In a good week, I meditate seven out of seven mornings. In a bad week, I may not sit at all. How often I sit is the sort of thing I sometimes discuss with other meditators, though it seems a lot like asking married friends how often they have sex. Everyone, I’m sure, imagines everyone else is doing it more than them.
When I got home from the retreat, I looked up hobby: “An activity or interest pursued outside of one’s regular occupation and engaged in primarily for pleasure,” was the definition.
Hmmm. If you substitute sanity or well-being for pleasure, maybe I am a Buddhist hobbyist. Maybe that’s not a bad thing.
In the anxious hours of the night, I took a bath, pouring a capful of lavender bubble bath into the running water. I hoped the scent and the water’s warmth would finally lull me to sleep. I’d felt tired when I went to bed at 10. Now, at 2, I was wide awake and exhausted.
I soaked for a while, a warm washcloth over my face. The water felt good, and then less good as it cooled. Eventually, with some effort, I pulled the rubber plug and stood up in the cold air. Water rushed noisily down the drain.
Back in bed, I found a Buddhist podcast on my phone and hit play. I placed the phone where another pillow would have been, had there been anyone else in bed. After the familiar throat-clearing sound, Joseph Goldstein began to speak in his deep, nasal, New York voice. He spoke slowly, with space between each word. I curled in, listening to what would either be a thoughtful dharma talk or a prelude to sleep.
Another insomniac night with Joseph Goldstein. The next thing I remembered was the sound of my morning alarm.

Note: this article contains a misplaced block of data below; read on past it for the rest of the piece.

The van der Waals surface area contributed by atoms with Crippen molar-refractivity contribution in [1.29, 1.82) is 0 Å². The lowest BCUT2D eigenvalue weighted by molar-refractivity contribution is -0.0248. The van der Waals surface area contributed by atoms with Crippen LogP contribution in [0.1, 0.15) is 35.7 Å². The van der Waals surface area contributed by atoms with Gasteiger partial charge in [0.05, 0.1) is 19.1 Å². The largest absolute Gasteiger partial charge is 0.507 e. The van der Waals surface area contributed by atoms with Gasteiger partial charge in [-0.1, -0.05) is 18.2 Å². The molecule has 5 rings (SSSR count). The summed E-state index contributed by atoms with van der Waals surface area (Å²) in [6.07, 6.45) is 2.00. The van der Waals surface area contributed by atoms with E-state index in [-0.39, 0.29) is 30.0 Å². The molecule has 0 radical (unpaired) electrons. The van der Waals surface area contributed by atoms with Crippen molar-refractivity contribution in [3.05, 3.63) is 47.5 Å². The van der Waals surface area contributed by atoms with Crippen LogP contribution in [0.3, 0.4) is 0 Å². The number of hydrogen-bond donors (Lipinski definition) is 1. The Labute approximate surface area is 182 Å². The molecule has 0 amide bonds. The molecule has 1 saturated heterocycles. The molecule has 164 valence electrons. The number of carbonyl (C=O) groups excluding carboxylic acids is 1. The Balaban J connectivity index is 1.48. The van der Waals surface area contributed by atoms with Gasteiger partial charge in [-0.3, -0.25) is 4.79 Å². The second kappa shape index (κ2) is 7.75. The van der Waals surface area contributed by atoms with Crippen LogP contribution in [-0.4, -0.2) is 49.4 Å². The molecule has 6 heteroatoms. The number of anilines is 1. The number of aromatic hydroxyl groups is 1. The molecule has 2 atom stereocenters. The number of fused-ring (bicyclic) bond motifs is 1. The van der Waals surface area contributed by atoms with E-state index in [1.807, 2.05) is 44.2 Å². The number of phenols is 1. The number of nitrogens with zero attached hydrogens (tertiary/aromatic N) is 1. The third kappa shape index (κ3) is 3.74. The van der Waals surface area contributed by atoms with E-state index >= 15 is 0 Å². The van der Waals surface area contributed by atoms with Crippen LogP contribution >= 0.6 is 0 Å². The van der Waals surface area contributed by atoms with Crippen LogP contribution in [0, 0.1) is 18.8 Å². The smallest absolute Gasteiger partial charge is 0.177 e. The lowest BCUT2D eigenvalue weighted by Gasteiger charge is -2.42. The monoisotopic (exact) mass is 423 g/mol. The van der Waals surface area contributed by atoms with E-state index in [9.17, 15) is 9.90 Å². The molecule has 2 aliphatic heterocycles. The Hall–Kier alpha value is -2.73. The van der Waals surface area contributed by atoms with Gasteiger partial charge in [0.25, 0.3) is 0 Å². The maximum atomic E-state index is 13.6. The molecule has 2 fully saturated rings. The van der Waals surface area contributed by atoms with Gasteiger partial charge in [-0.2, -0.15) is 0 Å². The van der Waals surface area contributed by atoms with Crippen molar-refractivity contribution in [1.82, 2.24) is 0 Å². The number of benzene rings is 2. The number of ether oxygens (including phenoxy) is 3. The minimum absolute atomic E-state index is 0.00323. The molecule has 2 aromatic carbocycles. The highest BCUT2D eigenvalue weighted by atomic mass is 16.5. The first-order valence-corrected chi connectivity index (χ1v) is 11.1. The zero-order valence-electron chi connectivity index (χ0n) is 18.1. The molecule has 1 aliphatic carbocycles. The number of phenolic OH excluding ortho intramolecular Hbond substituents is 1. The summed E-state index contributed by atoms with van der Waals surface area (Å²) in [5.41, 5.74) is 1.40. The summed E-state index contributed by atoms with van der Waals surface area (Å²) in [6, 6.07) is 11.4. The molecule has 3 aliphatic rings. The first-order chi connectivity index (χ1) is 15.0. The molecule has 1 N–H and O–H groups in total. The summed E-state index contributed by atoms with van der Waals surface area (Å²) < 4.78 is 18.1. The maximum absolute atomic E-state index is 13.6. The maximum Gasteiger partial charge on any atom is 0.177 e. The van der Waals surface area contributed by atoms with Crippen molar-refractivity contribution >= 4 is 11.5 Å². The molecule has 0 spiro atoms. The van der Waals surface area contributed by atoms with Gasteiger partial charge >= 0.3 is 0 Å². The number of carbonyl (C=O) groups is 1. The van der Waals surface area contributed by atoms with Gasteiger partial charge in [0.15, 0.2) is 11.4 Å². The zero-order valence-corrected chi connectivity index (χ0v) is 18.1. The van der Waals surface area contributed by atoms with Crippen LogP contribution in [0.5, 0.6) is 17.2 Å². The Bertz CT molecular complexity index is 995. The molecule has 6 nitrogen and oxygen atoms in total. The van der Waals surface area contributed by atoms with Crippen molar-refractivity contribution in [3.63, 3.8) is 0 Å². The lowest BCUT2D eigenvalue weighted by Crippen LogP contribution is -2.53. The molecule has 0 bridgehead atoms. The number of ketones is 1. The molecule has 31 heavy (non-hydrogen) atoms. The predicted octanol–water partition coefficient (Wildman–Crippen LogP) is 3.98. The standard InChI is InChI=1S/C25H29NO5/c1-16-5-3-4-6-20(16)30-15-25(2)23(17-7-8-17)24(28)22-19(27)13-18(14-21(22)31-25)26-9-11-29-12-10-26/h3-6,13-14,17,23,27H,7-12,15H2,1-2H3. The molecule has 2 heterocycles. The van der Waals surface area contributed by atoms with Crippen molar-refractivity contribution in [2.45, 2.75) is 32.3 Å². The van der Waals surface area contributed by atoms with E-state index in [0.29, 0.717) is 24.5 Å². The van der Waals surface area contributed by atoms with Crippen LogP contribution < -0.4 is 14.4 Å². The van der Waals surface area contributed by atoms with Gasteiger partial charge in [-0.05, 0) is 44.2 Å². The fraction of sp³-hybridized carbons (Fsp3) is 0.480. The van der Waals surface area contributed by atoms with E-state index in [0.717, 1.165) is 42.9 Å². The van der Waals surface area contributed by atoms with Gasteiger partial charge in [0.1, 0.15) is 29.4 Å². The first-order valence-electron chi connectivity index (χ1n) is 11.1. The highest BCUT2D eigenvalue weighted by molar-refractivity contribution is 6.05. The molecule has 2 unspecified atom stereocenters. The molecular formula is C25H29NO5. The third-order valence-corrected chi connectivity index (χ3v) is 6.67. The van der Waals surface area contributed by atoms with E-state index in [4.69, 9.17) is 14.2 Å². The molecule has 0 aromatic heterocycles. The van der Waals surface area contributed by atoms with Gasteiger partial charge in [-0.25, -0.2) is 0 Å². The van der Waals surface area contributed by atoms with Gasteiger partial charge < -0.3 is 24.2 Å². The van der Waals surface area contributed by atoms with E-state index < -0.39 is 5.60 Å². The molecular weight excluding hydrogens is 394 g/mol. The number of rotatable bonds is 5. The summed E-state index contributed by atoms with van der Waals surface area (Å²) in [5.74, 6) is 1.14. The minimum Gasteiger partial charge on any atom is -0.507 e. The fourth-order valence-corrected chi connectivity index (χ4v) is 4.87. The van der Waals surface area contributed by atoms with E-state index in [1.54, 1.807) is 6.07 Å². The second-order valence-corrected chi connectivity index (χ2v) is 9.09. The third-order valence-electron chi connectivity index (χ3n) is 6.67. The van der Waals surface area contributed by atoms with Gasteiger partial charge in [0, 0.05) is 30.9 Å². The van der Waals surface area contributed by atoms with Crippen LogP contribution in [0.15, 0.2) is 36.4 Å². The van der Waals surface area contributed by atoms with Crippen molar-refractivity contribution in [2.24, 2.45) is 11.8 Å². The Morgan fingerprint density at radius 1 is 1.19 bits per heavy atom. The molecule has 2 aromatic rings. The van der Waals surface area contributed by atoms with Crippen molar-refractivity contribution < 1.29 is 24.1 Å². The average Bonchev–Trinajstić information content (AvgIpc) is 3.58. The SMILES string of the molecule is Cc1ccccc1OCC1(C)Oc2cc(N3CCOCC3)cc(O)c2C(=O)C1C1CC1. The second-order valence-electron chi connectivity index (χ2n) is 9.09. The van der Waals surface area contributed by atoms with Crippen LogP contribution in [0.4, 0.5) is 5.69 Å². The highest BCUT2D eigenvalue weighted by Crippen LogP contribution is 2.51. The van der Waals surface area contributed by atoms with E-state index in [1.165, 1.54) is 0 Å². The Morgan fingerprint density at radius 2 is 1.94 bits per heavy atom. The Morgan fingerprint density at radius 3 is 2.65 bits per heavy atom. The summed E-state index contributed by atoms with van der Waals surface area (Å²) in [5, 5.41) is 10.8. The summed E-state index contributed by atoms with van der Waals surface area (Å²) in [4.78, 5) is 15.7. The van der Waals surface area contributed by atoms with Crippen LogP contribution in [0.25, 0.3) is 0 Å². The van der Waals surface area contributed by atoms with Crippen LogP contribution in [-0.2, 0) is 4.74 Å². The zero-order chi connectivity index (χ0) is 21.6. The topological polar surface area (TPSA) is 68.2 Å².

The first time I did not meet Joseph Goldstein was in 2008, at a retreat at the Insight Mediation Society in rural Massachusetts. Continue reading Insomniac Nights with Joseph Goldstein
Monday morning after a late Sunday night. The alarm ringing. I don’t feel like getting out of bed. But I must. But I don’t want to.
I turn over and try to sleep a few more minutes, not remembering if I hit the snooze button. The alarm rings again nine minutes later. I shut it off. I have an 8:00 meeting, which means I have to catch the 7:20 bus, which means I have to get out of bed. Now.
Curled up on my side, I roll onto my back—a slight emergence out of the cocoon of warmth and sleep. Steady rain pelts the windows, which makes the thought of rising even less appealing.
I try to sit up, to just get going. My head lifts, a suggestion of motion, but too much of me just wants to stay in the snug comfort of bed. No. I roll back onto my side. What if I didn’t go to work? What if I stayed here all day? How long before someone phones or comes looking? Continue reading The Thought of Getting Out of Bed
I didn’t like the Scholar’s Rock.
I’d needed a subject, something to write about, something concerning meditation.
The on-line calendar of the nearby museum announced “Pairing Mindful Meditation with a Scholar’s Rock.” That could work, I thought. Continue reading Squeezing the Scholar’s Rock
I meditate for 30 minutes every morning. Well, most mornings. Though I’m not religious, I’ve created a short ceremony for the beginning of my practice, a pre-sitting ritual that helps me settle in.
I drag my cushions out from under the bed, start my timer, then light a votive candle on the small altar I’ve created on top of a bookcase.
I’m fond of fire, verging on borderline pyromaniac. Lighting a match provides a moment of focus. All senses are involved: the feel of the wooden matchstick gripped between thumb and index finger; the sound of the match head scratching against the side of the box; the Tada! sound of the spark igniting; the smell of sulphur and burning wood; the sight of the white-orange flame rising upward; the faint taste of smoke on the tongue.
A small act to pay attention to.
Continue reading Matchbox Buddhas